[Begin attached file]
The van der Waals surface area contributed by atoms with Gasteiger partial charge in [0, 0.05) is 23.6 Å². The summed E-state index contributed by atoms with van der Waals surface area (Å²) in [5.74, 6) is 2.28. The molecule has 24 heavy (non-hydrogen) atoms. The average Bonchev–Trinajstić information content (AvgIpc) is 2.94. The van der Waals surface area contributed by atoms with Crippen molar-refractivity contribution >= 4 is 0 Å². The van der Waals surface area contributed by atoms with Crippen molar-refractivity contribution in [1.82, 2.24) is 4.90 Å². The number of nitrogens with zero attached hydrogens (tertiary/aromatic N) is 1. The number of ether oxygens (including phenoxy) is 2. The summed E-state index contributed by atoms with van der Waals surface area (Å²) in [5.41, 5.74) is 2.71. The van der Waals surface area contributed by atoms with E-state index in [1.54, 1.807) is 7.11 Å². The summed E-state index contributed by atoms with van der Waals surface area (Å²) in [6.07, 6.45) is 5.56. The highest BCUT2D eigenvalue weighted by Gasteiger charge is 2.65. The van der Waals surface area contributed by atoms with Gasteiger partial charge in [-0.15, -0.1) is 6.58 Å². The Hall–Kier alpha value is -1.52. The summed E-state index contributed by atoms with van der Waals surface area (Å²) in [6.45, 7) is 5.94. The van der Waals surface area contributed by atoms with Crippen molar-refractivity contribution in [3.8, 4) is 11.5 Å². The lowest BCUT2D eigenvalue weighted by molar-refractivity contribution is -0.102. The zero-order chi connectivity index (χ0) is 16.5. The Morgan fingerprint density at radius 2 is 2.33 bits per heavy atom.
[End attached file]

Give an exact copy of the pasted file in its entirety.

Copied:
The van der Waals surface area contributed by atoms with Gasteiger partial charge in [0, 0.05) is 23.6 Å². The summed E-state index contributed by atoms with van der Waals surface area (Å²) in [5.74, 6) is 2.28. The molecule has 24 heavy (non-hydrogen) atoms. The average Bonchev–Trinajstić information content (AvgIpc) is 2.94. The van der Waals surface area contributed by atoms with Crippen molar-refractivity contribution >= 4 is 0 Å². The van der Waals surface area contributed by atoms with Crippen molar-refractivity contribution in [1.82, 2.24) is 4.90 Å². The number of nitrogens with zero attached hydrogens (tertiary/aromatic N) is 1. The number of ether oxygens (including phenoxy) is 2. The summed E-state index contributed by atoms with van der Waals surface area (Å²) in [5.41, 5.74) is 2.71. The van der Waals surface area contributed by atoms with E-state index in [1.54, 1.807) is 7.11 Å². The summed E-state index contributed by atoms with van der Waals surface area (Å²) in [6.07, 6.45) is 5.56. The highest BCUT2D eigenvalue weighted by Gasteiger charge is 2.65. The van der Waals surface area contributed by atoms with Gasteiger partial charge in [-0.15, -0.1) is 6.58 Å². The Hall–Kier alpha value is -1.52. The summed E-state index contributed by atoms with van der Waals surface area (Å²) in [6.45, 7) is 5.94. The van der Waals surface area contributed by atoms with Crippen molar-refractivity contribution in [3.8, 4) is 11.5 Å². The lowest BCUT2D eigenvalue weighted by molar-refractivity contribution is -0.102. The zero-order chi connectivity index (χ0) is 16.5. The Morgan fingerprint density at radius 2 is 2.33 bits per heavy atom.